Saturday, April 24, 2010

Plan9Crunch retread: Billy the Kid versus Dracula!

Billy the Kid versus Dracula

Billy the Kid versus Dracula, directed by William Beaudine, Circle Films, 1961. Starring John Carradine as Count Dracula, Chuck Courtney as Billy the Kid, Melinda Plowman as Betty Bentley. Others in cast include Harry Carey, Jr., Roy Barcroft, and Olive Carey. 1966, Color, 73 minutes. Schlock-meter rating: 6 stars out of 10.

I have a soft spot for this movie, which puts me at odds with just about every other film critic. Okay, I know that the plot is feeble, the acting poor, the special effects a joke. And it's a fraud to vampire lore, since Carradine spends a lot of his time out in broad daylight.

Nevertheless, it's a fun little film if not taken seriously and the offbeat plot (Hero Billy the Kid matching wits with Dracula) is unique enough to merit a few stars. The plot: Dracula (on vacation?) is in the Old West. He provokes Indians into killing everyone on a stagecoach, then assumes the identity of a rich Eastern banker whose niece (who Dracula has the hots for) is about to marry a reformed Billy the Kid. THAT IS a bizarre plot -- even Ed Wood may not have come up with something that unique. Virginia Christine, the future Folger Coffee lady, is great as the real vampire-hunter in the film, and Olive Carey is feisty and likable as an elderly lady doctor. There is one semi-chilling scene in the film, where a collection of stagecoach riders murdered by Indians in a plot hatched by Dracula.

This is definitely not Carradine at his best; in fact he seems many times to just walk through his role (he considered it his worst film, but it's not), but the old vampire master has a few good scenes, and manages to be quite sinister at times. Billy The Kid versus Dracula was made with Jesse James meets Frankenstein's Daughter (not quite as good). Both were directed by Beaudine and played primarily Saturday kiddie matinees together. The film can be seen occasionally late at night on TCM.

-- Doug Gibson

Monday, April 19, 2010

THE EMBALMER: Murdering Madman In Venice

By Steve D. Stones

The Embalmer originally played on a double-bill in drive-ins in 1966 with the Barbara Steele film The She Beast. It was later put on a triple bill in the early 1970s with the Ted V. Mikels classic The Corpse Grinders and The Undertaker & His Pals. The Sinister Cinema DVD print of The Embalmer contains an interesting trailer for the triple bill encouraging movie patrons to sign a certificate of assurance guaranteeing to be of healthy and sound mind, and to not hold the theatre management liable for any heart conditions suffered while viewing The Embalmer. This was a clever gimmick to draw patrons into the theatre. A nurse was also on attendance to take the blood pressure of movie patrons.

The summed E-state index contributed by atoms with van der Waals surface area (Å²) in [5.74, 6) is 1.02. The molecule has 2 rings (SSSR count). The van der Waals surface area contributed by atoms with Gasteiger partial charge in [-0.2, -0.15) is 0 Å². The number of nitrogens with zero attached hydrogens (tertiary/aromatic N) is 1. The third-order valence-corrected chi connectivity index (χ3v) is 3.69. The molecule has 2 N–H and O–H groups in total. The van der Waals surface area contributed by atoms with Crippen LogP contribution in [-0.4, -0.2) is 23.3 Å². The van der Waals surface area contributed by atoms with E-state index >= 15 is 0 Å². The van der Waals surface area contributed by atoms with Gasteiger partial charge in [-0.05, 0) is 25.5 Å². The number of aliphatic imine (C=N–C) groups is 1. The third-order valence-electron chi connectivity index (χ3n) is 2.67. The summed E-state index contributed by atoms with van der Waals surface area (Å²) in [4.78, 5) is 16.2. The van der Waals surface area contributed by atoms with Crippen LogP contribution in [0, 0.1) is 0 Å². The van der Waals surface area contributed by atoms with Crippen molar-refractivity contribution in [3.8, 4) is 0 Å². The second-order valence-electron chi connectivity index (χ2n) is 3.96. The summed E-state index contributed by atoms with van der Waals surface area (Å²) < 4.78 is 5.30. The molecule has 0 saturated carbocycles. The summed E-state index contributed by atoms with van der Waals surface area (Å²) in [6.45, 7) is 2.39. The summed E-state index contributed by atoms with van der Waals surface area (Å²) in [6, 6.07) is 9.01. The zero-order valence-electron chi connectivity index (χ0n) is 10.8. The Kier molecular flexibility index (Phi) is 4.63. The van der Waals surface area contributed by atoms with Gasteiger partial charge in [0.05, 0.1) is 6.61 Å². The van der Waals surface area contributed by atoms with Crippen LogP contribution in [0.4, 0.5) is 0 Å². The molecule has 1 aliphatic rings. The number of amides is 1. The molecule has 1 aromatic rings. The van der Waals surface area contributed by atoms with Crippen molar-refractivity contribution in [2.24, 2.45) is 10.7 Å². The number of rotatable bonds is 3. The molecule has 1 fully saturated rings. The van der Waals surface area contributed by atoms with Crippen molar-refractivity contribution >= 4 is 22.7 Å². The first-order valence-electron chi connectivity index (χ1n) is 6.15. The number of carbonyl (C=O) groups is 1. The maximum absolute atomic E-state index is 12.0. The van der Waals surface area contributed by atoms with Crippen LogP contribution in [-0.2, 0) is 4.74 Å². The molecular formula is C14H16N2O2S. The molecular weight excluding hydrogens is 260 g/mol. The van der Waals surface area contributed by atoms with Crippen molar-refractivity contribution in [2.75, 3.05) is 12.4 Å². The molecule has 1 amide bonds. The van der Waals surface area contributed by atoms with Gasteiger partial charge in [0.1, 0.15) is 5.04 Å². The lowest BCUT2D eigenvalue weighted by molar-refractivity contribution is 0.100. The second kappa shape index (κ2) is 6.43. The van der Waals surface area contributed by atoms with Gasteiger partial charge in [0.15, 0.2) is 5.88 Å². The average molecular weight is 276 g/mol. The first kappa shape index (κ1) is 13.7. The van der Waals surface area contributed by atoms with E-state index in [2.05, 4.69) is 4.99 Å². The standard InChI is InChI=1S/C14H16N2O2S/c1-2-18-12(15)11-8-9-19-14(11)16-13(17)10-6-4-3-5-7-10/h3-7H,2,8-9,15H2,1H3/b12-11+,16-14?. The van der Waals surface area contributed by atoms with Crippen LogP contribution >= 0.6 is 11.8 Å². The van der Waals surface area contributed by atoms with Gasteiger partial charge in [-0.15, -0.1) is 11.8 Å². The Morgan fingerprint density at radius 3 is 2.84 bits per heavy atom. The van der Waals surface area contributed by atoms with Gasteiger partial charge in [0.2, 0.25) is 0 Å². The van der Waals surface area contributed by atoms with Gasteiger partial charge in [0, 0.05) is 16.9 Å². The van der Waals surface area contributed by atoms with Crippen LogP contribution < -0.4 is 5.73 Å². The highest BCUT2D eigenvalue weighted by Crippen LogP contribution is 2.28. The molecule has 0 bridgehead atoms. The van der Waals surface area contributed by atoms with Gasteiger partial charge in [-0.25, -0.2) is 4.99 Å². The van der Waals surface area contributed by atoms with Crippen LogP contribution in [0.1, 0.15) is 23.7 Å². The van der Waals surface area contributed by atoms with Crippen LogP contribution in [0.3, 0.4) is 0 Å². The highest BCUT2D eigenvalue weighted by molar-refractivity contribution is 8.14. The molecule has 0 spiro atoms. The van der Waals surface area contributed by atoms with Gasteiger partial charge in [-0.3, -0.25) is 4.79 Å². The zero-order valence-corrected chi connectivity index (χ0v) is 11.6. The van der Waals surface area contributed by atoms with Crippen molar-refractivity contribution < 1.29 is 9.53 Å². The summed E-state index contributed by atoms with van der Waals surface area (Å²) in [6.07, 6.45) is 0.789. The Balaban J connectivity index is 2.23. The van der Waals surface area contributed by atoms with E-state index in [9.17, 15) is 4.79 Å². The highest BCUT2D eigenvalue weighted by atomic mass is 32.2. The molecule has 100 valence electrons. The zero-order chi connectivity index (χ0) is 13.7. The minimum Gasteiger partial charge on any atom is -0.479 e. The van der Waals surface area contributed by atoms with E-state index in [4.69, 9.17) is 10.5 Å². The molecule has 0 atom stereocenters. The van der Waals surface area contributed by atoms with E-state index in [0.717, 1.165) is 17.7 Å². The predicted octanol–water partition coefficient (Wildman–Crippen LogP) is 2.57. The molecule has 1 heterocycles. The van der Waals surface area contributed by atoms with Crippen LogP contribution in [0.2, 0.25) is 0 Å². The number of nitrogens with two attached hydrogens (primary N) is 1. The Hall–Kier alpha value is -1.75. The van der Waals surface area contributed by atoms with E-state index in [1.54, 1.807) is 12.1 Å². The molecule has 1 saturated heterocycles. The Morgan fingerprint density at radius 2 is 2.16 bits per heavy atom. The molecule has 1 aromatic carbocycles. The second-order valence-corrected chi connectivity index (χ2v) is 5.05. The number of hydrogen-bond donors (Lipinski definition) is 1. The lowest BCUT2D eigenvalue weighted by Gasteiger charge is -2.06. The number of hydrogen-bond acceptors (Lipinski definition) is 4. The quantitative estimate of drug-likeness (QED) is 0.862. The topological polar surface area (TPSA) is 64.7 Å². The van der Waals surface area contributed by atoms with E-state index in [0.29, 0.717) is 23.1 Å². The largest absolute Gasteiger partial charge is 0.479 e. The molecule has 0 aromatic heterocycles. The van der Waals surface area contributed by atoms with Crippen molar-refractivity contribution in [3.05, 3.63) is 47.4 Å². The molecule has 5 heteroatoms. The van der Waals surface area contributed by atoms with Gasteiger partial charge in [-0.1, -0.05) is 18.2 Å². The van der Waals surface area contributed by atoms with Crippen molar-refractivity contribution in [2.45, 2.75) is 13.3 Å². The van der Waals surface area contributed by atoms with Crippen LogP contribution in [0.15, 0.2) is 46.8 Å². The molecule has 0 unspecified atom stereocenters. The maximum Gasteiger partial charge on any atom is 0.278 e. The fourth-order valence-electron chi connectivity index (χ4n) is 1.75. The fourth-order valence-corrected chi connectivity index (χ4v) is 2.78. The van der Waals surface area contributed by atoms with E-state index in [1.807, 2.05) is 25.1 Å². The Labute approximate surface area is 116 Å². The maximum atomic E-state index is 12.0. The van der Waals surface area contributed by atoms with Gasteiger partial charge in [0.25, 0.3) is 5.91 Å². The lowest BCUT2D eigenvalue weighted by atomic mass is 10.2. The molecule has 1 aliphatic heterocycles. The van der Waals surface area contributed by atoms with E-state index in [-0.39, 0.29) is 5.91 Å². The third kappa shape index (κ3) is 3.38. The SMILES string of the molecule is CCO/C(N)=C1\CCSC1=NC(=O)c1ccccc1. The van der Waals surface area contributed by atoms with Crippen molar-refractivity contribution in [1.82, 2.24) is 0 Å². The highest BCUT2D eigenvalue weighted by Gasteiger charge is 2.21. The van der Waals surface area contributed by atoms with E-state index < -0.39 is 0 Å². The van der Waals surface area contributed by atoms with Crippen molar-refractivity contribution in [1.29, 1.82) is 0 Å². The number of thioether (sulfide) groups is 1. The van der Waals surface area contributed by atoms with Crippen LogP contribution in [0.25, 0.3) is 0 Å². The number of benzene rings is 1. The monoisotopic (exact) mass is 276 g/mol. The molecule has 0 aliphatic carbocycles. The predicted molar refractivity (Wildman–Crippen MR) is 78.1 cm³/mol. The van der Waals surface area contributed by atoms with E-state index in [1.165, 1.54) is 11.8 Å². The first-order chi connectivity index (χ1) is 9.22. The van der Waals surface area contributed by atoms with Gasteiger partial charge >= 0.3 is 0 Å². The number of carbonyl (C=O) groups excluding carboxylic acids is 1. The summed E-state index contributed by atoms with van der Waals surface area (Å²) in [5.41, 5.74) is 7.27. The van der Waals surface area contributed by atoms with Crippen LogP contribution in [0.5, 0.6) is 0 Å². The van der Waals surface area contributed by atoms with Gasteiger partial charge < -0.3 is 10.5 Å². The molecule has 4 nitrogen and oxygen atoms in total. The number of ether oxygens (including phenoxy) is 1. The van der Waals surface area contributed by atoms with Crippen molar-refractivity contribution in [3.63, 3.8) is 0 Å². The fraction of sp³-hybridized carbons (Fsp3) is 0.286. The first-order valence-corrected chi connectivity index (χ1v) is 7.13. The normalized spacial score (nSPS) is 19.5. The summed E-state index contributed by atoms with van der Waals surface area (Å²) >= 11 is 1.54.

A maniac dressed in a hooded monk’s robe and skull mask (similar to the mask used by The Crimson Ghost in the 1947 serial) is kidnapping young beautiful girls, draining their blood and injecting them with a serum to preserve their beauty forever. He puts their bodies on display in glass cases in his underground hideout in the catacombs under the city of Venice in Italy.

A young newspaper reporter is determined to solve the case of the missing girls. He helps a tour group find their hotel, and later guides them around the city. He falls in love with the leader of the tour group named Maureen.

Meanwhile, The Embalmer is busy kidnapping and drowning young girls by pulling them into a canal above the catacombs. He seems to have a taste for brunettes. An archaeologist discovers the Embalmer’s hideout. The Embalmer kills him and places his body in a coffin used as a stage prop for a local music club. Patrons at the music club are horrified when they witness the corpse of the archaeologist fall out of the upright coffin during a performance.

One of the girls from the tour group becomes the Embalmer’s next victim. Maureen is determined to find the girl. She enters the apartment of the hotel manager and discovers a secret passage to the catacombs through the fireplace. She discovers the Embalmer’s hideout in the catacombs. He chases after her as the young reporter hears her screams and comes to her rescue. The Embalmer and the reporter struggle in a fight. The reporter is able to remove the skull mask of the Embalmer to discover he is the hotel manager.

What I find so clever about this film is that the mask and identity of the Embalmer is not shown to the audience until the end of the film when Maureen discovers his hideout. Up until this point in the film, we only see the backside of the Embalmer as he hovers over his victims to inject them with a serum. Many clever point of view shots are shown of the Embalmers legs as he is walking to sneak up on his victims. This helps to build up tension and suspense.